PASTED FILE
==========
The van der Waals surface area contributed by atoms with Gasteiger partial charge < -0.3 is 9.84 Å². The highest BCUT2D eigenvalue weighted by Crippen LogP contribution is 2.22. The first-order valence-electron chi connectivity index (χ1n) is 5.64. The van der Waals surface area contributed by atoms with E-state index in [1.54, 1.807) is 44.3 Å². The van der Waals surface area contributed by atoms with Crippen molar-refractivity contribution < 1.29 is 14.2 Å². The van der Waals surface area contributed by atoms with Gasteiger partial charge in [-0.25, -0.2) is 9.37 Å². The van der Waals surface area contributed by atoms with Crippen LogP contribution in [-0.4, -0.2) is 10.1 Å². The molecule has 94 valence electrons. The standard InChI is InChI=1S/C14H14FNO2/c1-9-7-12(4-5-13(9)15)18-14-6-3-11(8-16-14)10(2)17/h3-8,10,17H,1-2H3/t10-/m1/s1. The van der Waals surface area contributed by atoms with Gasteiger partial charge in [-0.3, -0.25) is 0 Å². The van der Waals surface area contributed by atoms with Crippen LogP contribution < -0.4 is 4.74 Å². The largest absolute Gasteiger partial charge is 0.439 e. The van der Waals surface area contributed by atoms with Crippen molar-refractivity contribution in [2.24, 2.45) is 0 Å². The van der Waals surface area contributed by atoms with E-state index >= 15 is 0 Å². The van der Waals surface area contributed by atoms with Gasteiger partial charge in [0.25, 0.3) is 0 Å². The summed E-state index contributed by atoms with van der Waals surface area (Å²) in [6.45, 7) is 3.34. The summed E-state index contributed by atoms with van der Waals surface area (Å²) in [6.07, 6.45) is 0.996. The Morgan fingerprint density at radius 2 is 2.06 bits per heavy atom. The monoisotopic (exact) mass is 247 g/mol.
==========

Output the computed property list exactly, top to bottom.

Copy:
The van der Waals surface area contributed by atoms with Gasteiger partial charge < -0.3 is 9.84 Å². The highest BCUT2D eigenvalue weighted by Crippen LogP contribution is 2.22. The first-order valence-electron chi connectivity index (χ1n) is 5.64. The van der Waals surface area contributed by atoms with E-state index in [1.54, 1.807) is 44.3 Å². The van der Waals surface area contributed by atoms with Crippen molar-refractivity contribution < 1.29 is 14.2 Å². The van der Waals surface area contributed by atoms with Gasteiger partial charge in [-0.25, -0.2) is 9.37 Å². The van der Waals surface area contributed by atoms with Crippen LogP contribution in [-0.4, -0.2) is 10.1 Å². The molecule has 94 valence electrons. The standard InChI is InChI=1S/C14H14FNO2/c1-9-7-12(4-5-13(9)15)18-14-6-3-11(8-16-14)10(2)17/h3-8,10,17H,1-2H3/t10-/m1/s1. The van der Waals surface area contributed by atoms with Gasteiger partial charge in [-0.3, -0.25) is 0 Å². The van der Waals surface area contributed by atoms with Crippen LogP contribution < -0.4 is 4.74 Å². The largest absolute Gasteiger partial charge is 0.439 e. The van der Waals surface area contributed by atoms with Crippen molar-refractivity contribution in [2.24, 2.45) is 0 Å². The van der Waals surface area contributed by atoms with E-state index >= 15 is 0 Å². The van der Waals surface area contributed by atoms with Gasteiger partial charge in [0.25, 0.3) is 0 Å². The summed E-state index contributed by atoms with van der Waals surface area (Å²) in [6.45, 7) is 3.34. The summed E-state index contributed by atoms with van der Waals surface area (Å²) in [6.07, 6.45) is 0.996. The Morgan fingerprint density at radius 2 is 2.06 bits per heavy atom. The monoisotopic (exact) mass is 247 g/mol.